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Barry Schrader
Columnist

 

I currently write a column each Tuesday for the DeKalb Daily Chronicle. The column will also appear on this website each week and be added to the archives.

The Articles started December 2007.

 

If you've missed any please follow the links on the dates to catch up.

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General Grant reunited with ‘his chair’

By Barry Schrader.................................September 21, 2010

This could be one for the history books: Gen. U.S. Ulysses Grant’s camp chair reunited with its original owner some 150 years later. Except, of course, for one detail – Grant is dead.
But the original chair survives and is now housed in Sycamore.
At the Civil War living history event Sept. 11 at Sycamore Park, the man portraying Grant was Larry Werline, a longtime re-enactor who has been doing this for 13 years.
But something special happened while he was in character: Orion Carey showed up with one of the general’s camp chairs used 150 years ago during the Civil War, and Werline got to actually sit in it. Carey, also from Sycamore, had inherited the artifact from his grandfather a few years ago and has had it restored. The walnut framed folding chair still has its original horsehair and straw seat, but new upholstery made of Italian silk with a Victorian design and repairs to some of the other parts were done at considerable expense.
Now here is the provenance, which you hear a lot about on the PBS series "Antiques Roadshow." It seems Grant retired back home to Galena after the war and at some point gave this chair to a family friend, including with it a personal letter from Grant and a photo of him in the chair. The chair was eventually obtained by Carey’s grandfather, Robert Keicher, but was in disrepair and left in storage for many years. Carey and his parents were living near his grandfather at the time of his death and Keicher decided Carey should have it. His mother has Grant’s letter and photo documentation safely tucked away, but Carey has decided to display the valuable heirloom on special occasions.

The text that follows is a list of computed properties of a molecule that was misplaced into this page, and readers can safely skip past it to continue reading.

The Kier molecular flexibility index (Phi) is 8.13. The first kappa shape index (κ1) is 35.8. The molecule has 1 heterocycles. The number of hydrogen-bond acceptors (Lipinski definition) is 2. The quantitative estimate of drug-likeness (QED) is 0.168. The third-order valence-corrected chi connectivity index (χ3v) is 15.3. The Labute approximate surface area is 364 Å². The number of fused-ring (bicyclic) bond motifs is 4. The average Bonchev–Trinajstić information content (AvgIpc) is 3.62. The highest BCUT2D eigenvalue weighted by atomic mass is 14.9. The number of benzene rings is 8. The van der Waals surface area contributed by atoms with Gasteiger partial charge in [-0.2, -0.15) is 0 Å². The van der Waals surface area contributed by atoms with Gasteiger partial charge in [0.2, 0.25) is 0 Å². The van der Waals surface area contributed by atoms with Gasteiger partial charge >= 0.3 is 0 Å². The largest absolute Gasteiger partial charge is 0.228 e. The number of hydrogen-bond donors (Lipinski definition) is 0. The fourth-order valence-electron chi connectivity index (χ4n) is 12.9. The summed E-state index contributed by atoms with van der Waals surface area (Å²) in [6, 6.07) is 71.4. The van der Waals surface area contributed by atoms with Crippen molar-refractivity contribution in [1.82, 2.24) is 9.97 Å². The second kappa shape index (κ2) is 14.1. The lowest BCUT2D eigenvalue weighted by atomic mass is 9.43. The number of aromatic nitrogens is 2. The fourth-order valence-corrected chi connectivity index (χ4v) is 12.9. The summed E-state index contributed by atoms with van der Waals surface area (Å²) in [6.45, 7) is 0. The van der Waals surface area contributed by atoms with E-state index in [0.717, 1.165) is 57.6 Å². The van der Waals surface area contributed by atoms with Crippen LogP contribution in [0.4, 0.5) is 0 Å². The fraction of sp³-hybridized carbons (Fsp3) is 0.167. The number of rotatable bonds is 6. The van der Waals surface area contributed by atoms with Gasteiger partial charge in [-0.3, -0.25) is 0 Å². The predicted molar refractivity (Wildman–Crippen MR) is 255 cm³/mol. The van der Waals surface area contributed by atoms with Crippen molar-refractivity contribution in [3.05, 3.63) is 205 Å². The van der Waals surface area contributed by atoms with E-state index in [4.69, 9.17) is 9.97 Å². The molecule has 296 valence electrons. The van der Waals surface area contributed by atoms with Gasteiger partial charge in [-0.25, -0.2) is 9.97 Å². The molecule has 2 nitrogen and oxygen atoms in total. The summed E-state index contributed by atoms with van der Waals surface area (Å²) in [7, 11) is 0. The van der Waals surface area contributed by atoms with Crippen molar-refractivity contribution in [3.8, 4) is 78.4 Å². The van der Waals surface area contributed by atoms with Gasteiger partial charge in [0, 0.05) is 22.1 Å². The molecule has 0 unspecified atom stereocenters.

Carey, 23, received the chair when still in his teens and said he decided at one point to “scrap his vacation plans” and spend the money on a professional restoration by a firm in Wisconsin. He has no regrets. He comes from a family of history buffs and collectors. His one grandmother, Roxy Carey, is on the board of the Kishwaukee Valley Heritage Society, and he has shown the chair during Veterans Day observances in Genoa.
Other Grant-related artifacts he owns include photos, a book of memoirs written by the general, and a heavy litho stone with an engraving of Stonewall Jackson. Carey has become quite attached to the chair and assured me it is not for sale.

Sycamore resident Larry Werline, dressed as General Ulysses S. Grant at a civil war encampment at Sycamore Community Park on Sept. 11, poses with a camp chair once owned by Gen. Grant. The chair is owned by Orion Carey of Sycamore. (Photo by Curtis Clegg)

Orion Carey (mugshot)


Werline said it really made his day to actually use the same chair transported for Grant from camp to camp during the war. He believes there were only three custom-made chairs that Grant used.
Explaining what transpired during the weekend encampment, Werline said they depict the soldiers of Illinois Battery G, a light artillery unit mustered out of Sycamore between 1861 and 1865. He has created both dress and field uniforms identical to those worn by Grant and also has his beard trimmed just like Grant did in his early 40s when he took command of the Union armies.
As an aside, Werline told me that a corporal in the original Battery G, Sam Churchill from what is now the town of Cortland, received the only Medal of Honor among all the soldiers in DeKalb County during the Civil War. He earned the medal in 1864 at the Battle of Nashville when his artillery unit was overwhelmed by Confederates, and no infantry support was in sight. Many soldiers fled but Churchill stood his ground, reloading the cannon 11 times and firing it all alone, then surviving to tell about it. After the war he relocated to Lawrence, Kan., where he is buried.
Let's hope the Sycamore History Museum makes this re-enactment an annual event so more people can learn about Civil War-era history, and we will get to see that historic chair again.

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The columnist can be reached via email at :

barry815sbcglobal.net

or by snailmail at:

Barry Schrader
PO Box 851
DeKalb, Ill 60115